Violence and English soccer are unfortunately linked in the minds of many people. It’s a partially fair association given the game’s widespread problems with hooliganism back in the ‘80s, but like most preconceptions it ignores the undeniable fact that these issues are mostly things of the past in the UK. Tougher rules for spectators, harsher punishments for offenders and a push to make soccer a family sport have made that troubled history seem a distant bad dream.
Last week England made the news again, however, with violent scenes broadcast around the world from the streets of its major cities. Sport was again a victim, but this time, the soccer fans were on the other side. Games in London were cancelled because police were required elsewhere in the capital, and thus were not available to enforce security at the stadiums. There are even reports that in some areas, organized groups of fans were actively protecting their communities from the riots.
A year from London’s 2012 Olympic Games, the images must have made a considerable dent in England’s tourism appeal, and it was embarrassing for many Brits to make the comparison between this destructive and objectless civil disorder with the politically inspired and broadly pacifist protest movements that have sprung up elsewhere around the world in recent months. There was also concern over the message sent by canceling these soccer games and (arguably) caving in to these violent events. A relatively small number of hooligans seemed to bring the country to its knees, and raised security worries over the ability of British authorities to police next summer’s huge sporting festival.
It is hard to criticize anyone for postponing a game over safety fears — because however remote the danger, the risks are huge — but it is equally unpalatable that our peaceful lives and interests may have been held hostage by a small group of offenders.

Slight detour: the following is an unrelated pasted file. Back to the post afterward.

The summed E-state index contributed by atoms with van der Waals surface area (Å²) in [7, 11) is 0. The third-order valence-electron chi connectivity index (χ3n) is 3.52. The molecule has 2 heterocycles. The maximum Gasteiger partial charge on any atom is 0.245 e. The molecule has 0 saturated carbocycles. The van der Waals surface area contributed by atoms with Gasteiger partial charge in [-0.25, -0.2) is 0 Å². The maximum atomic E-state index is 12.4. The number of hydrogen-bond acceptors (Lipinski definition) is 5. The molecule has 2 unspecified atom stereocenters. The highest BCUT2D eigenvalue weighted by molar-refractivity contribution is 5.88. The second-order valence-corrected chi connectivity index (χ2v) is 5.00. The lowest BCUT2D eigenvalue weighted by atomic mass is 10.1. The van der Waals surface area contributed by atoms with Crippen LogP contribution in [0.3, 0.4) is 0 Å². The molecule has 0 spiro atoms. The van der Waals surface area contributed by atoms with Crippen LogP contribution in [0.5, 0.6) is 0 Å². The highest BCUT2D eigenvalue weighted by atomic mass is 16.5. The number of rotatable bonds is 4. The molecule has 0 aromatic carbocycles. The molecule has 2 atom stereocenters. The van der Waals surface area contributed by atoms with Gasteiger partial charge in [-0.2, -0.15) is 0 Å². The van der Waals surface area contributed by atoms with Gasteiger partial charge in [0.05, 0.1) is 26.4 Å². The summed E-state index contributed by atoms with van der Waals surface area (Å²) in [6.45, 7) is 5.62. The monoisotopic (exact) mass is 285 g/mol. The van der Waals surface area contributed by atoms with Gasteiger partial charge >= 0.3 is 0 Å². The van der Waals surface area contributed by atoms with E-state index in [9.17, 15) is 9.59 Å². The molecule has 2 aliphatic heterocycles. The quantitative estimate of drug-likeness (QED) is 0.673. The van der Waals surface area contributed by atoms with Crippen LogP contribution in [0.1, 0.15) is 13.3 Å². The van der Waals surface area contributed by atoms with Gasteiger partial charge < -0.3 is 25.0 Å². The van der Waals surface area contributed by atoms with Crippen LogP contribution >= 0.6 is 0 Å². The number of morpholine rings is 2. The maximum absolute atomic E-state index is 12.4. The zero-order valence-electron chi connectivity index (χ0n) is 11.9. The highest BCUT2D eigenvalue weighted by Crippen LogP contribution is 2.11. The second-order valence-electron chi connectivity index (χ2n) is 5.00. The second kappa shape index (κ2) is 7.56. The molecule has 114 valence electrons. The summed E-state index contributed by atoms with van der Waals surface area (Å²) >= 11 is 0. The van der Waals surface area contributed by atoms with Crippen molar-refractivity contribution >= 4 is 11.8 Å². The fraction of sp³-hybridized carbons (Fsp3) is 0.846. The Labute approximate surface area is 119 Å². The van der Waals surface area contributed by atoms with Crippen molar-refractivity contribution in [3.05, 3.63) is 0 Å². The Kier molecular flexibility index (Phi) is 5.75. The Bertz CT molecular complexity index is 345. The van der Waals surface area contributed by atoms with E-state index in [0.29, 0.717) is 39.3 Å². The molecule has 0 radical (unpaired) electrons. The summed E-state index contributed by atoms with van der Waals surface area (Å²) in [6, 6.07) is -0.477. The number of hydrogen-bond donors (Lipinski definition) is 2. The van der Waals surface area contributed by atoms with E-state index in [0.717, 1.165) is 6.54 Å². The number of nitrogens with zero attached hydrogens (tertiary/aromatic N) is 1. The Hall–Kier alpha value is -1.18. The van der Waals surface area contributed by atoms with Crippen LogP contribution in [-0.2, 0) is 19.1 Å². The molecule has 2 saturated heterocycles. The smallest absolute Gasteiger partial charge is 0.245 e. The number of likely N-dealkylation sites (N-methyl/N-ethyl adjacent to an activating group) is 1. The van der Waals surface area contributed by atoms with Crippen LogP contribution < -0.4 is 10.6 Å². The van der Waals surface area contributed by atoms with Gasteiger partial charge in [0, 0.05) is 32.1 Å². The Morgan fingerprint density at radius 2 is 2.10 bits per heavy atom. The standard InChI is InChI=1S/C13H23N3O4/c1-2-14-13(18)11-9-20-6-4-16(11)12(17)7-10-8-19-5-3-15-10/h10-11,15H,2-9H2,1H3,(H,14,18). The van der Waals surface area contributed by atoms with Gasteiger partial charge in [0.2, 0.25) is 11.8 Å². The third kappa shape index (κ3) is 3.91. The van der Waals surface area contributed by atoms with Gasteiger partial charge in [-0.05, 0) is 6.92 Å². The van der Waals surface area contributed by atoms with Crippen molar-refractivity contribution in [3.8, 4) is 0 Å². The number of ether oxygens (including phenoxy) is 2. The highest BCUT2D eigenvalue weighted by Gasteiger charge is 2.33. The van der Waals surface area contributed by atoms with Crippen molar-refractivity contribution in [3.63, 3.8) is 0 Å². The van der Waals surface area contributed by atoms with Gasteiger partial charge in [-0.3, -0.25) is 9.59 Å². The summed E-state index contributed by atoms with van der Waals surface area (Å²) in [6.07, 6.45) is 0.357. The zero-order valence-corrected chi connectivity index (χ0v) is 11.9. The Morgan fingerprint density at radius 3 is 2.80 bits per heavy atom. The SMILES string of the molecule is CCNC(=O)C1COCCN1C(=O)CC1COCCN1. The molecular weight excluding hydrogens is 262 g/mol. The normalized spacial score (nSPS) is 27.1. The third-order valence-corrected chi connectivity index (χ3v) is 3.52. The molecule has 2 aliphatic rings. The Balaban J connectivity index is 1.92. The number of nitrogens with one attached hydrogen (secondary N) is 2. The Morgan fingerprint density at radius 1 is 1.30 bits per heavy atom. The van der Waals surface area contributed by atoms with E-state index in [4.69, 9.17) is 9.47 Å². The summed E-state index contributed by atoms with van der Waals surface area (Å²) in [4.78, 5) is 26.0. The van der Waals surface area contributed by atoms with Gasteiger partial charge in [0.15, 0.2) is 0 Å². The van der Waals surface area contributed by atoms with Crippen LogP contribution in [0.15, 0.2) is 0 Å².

Taking a slightly different view of this whole issue brings me to the painful anniversary that will be commemorated next month. I’m sure it hasn’t escaped many people’s attention that in a few short days, ten years will have passed since the apocalyptic scenes of 9/11, and I expect many will make time to solemnly remember the lives of those lost.
But this year the day falls on a Sunday, always a big day for sport. And it’s a busy one — this Sunday in particular will see 13 games of the opening weekend of the NFL season, 15 MLB games and the final of the U.S. Open. It seems tricky to accommodate these two contrasting elements of the same day, one deeply sad and the other exciting. Is it okay to go out — or tune in — and enjoy yourself?
Yes, and for two good reasons: one is that the bad guys should never win. The best way to expose the flaws in hateful ideologies and even to rebel against them is to carry on regardless. The freedoms we take for granted are what make our societies time seem weak in the face of violent attacks but unimaginably strong and lasting in reality. Continuing with our normal lives and celebrating a big day in the sporting calendar is the only way to win.
The other reason is because of what sports mean in America. Not only is the country hugely successful in international competitions like the Olympics, but sports in the United States are idiosyncratically American. Just as any game at any level and in any sport in the United States is always preceded by the national anthem, any important national commemoration, whether happy or sad, should surely be a celebration of the things that make Americans who they are.
A moment of silence, perhaps — something that speaks louder than words ever could — might add context to the games that Sunday, but America isn’t a somber and serious place, at least not most of the time. Football season is back — on both sides of the Atlantic — and no matter what troubles may have been thrown at it, our world and our sports will go on, not through force but through force of character.
Tom Taylor asks that his readers sing the British national anthem before indulging in his columns. Ask him for the lyrics at tom.taylor ‘at’ stanford.edu.